Most consumers carry some sort of debt, whether that be in the form of a vehicle loan, a mortgage or a credit card account. As such, married couples commonly share some debt with accounts opened in both spouses’ names.
When a couple chooses to get a divorce, their shared debt as well as their shared assets must be addressed during their property settlement discussions. The decisions they make may impact them long after their divorce completes.
Debt accounts and names on accounts
After a couple agrees how they will apportion responsibility for their joint debts, the terms of their agreement may be outlined in their divorce decree. While important, the divorce decree may not fully protect each spouse against future collection efforts or other issues based on the actions, or lack thereof, of their former partner.
As explained by Bankrate, when both spouses’ names remain on a credit account despite the repayment agreement detailed in the divorce decree assigning responsibility to one party, the creditor may still view both people as responsible for the debt. When a person identified as the one to repay a certain debt fails to do so, the creditor may attempt to collect from the other spouse. Negative marks may appear on both spouses’ credit reports as well.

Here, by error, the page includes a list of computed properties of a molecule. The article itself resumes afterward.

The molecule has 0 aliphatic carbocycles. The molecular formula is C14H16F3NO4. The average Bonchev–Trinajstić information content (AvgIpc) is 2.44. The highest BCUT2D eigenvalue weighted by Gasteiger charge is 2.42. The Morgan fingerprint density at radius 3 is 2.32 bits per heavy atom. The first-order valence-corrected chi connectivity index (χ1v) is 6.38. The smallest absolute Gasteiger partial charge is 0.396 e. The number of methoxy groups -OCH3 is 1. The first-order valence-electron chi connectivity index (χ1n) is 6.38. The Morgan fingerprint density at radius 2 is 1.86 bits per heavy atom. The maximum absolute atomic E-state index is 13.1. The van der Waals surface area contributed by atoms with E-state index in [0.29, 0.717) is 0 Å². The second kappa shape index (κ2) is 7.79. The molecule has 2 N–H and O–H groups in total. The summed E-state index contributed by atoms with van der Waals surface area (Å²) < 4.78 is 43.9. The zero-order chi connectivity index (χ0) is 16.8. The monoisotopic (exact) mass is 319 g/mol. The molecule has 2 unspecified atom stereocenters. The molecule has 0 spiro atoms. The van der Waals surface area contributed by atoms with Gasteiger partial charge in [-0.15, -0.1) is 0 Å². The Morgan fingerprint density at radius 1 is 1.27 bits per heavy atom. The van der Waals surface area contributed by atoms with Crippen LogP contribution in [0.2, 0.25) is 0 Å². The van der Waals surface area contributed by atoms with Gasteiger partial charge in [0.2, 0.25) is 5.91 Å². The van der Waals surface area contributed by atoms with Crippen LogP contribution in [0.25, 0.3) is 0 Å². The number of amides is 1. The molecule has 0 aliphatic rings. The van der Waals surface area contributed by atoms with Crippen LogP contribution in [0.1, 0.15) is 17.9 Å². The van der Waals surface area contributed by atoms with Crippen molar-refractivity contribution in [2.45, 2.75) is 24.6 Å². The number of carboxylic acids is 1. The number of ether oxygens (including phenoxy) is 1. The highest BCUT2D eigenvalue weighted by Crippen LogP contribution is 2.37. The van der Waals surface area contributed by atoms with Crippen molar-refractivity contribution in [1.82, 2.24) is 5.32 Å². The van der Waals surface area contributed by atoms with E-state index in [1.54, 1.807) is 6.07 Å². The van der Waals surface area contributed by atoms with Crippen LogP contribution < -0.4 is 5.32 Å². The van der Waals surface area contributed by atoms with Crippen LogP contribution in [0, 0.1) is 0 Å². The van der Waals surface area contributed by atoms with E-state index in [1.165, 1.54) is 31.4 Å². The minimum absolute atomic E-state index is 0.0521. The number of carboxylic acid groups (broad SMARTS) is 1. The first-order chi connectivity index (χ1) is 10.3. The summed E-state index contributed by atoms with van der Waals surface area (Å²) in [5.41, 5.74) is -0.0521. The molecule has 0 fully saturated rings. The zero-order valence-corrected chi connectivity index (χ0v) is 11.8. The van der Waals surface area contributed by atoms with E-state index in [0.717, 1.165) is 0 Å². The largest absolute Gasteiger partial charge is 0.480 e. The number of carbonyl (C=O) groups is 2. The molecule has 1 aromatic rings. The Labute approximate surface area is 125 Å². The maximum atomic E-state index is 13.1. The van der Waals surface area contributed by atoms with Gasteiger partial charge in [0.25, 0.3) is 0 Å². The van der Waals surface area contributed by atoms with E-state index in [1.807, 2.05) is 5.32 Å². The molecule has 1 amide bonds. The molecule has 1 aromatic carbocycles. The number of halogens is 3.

Joint mortgages and keeping the house
When it comes to a joint mortgage, Rocket Mortgage indicates that when one spouse wants to keep a family home after a divorce, refinancing to get a new mortgage in their name only may be wise. This eliminates the other person’s responsibility for the home loan.